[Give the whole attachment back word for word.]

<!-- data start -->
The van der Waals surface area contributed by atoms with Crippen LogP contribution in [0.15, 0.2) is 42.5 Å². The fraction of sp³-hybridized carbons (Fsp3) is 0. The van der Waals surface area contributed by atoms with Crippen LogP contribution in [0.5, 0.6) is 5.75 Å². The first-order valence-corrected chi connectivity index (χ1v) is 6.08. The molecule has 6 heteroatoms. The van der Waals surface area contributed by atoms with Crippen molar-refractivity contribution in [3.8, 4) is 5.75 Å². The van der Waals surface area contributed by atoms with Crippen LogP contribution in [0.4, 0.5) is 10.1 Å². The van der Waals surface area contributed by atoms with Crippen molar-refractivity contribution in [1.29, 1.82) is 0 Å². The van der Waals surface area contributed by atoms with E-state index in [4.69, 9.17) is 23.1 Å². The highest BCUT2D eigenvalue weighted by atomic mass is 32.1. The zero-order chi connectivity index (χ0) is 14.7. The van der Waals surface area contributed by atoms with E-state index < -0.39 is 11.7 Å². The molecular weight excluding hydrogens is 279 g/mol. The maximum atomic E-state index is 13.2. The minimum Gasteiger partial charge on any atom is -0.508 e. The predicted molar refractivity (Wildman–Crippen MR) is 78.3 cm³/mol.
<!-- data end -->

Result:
The van der Waals surface area contributed by atoms with Crippen LogP contribution in [0.15, 0.2) is 42.5 Å². The fraction of sp³-hybridized carbons (Fsp3) is 0. The van der Waals surface area contributed by atoms with Crippen LogP contribution in [0.5, 0.6) is 5.75 Å². The first-order valence-corrected chi connectivity index (χ1v) is 6.08. The molecule has 6 heteroatoms. The van der Waals surface area contributed by atoms with Crippen molar-refractivity contribution in [3.8, 4) is 5.75 Å². The van der Waals surface area contributed by atoms with Crippen LogP contribution in [0.4, 0.5) is 10.1 Å². The van der Waals surface area contributed by atoms with Crippen molar-refractivity contribution in [1.29, 1.82) is 0 Å². The van der Waals surface area contributed by atoms with E-state index in [4.69, 9.17) is 23.1 Å². The highest BCUT2D eigenvalue weighted by atomic mass is 32.1. The zero-order chi connectivity index (χ0) is 14.7. The van der Waals surface area contributed by atoms with E-state index < -0.39 is 11.7 Å². The molecular weight excluding hydrogens is 279 g/mol. The maximum atomic E-state index is 13.2. The minimum Gasteiger partial charge on any atom is -0.508 e. The predicted molar refractivity (Wildman–Crippen MR) is 78.3 cm³/mol.